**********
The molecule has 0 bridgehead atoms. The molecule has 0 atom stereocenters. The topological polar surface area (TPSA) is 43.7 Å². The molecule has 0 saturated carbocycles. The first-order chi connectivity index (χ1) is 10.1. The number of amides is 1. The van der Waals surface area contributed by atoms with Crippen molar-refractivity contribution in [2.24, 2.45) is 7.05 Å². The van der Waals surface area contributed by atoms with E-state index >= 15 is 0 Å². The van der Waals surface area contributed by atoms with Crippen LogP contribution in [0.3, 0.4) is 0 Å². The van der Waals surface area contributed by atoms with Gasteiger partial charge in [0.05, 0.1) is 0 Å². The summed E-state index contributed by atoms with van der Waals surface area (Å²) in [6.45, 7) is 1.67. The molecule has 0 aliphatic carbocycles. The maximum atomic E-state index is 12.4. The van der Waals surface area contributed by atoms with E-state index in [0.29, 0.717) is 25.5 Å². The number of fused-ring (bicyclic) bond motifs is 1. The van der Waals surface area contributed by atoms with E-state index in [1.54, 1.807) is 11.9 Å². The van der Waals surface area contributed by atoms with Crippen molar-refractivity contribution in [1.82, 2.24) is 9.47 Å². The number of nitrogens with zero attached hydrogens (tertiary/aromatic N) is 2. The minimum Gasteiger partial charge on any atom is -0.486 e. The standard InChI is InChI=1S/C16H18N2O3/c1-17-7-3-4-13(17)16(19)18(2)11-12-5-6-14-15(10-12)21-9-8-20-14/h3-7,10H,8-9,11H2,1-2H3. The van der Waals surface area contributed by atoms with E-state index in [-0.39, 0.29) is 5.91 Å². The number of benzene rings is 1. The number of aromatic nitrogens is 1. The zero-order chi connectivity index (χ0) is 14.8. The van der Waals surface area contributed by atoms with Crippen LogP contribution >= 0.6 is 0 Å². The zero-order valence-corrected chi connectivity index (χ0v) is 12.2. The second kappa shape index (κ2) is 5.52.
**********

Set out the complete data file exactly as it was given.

The molecule has 0 bridgehead atoms. The molecule has 0 atom stereocenters. The topological polar surface area (TPSA) is 43.7 Å². The molecule has 0 saturated carbocycles. The first-order chi connectivity index (χ1) is 10.1. The number of amides is 1. The van der Waals surface area contributed by atoms with Crippen molar-refractivity contribution in [2.24, 2.45) is 7.05 Å². The van der Waals surface area contributed by atoms with E-state index >= 15 is 0 Å². The van der Waals surface area contributed by atoms with Crippen LogP contribution in [0.3, 0.4) is 0 Å². The van der Waals surface area contributed by atoms with Gasteiger partial charge in [0.05, 0.1) is 0 Å². The summed E-state index contributed by atoms with van der Waals surface area (Å²) in [6.45, 7) is 1.67. The molecule has 0 aliphatic carbocycles. The maximum atomic E-state index is 12.4. The van der Waals surface area contributed by atoms with E-state index in [0.29, 0.717) is 25.5 Å². The number of fused-ring (bicyclic) bond motifs is 1. The van der Waals surface area contributed by atoms with E-state index in [1.54, 1.807) is 11.9 Å². The van der Waals surface area contributed by atoms with Crippen molar-refractivity contribution in [1.82, 2.24) is 9.47 Å². The number of nitrogens with zero attached hydrogens (tertiary/aromatic N) is 2. The minimum Gasteiger partial charge on any atom is -0.486 e. The standard InChI is InChI=1S/C16H18N2O3/c1-17-7-3-4-13(17)16(19)18(2)11-12-5-6-14-15(10-12)21-9-8-20-14/h3-7,10H,8-9,11H2,1-2H3. The van der Waals surface area contributed by atoms with E-state index in [-0.39, 0.29) is 5.91 Å². The number of benzene rings is 1. The number of aromatic nitrogens is 1. The zero-order chi connectivity index (χ0) is 14.8. The van der Waals surface area contributed by atoms with Crippen LogP contribution >= 0.6 is 0 Å². The zero-order valence-corrected chi connectivity index (χ0v) is 12.2. The second kappa shape index (κ2) is 5.52.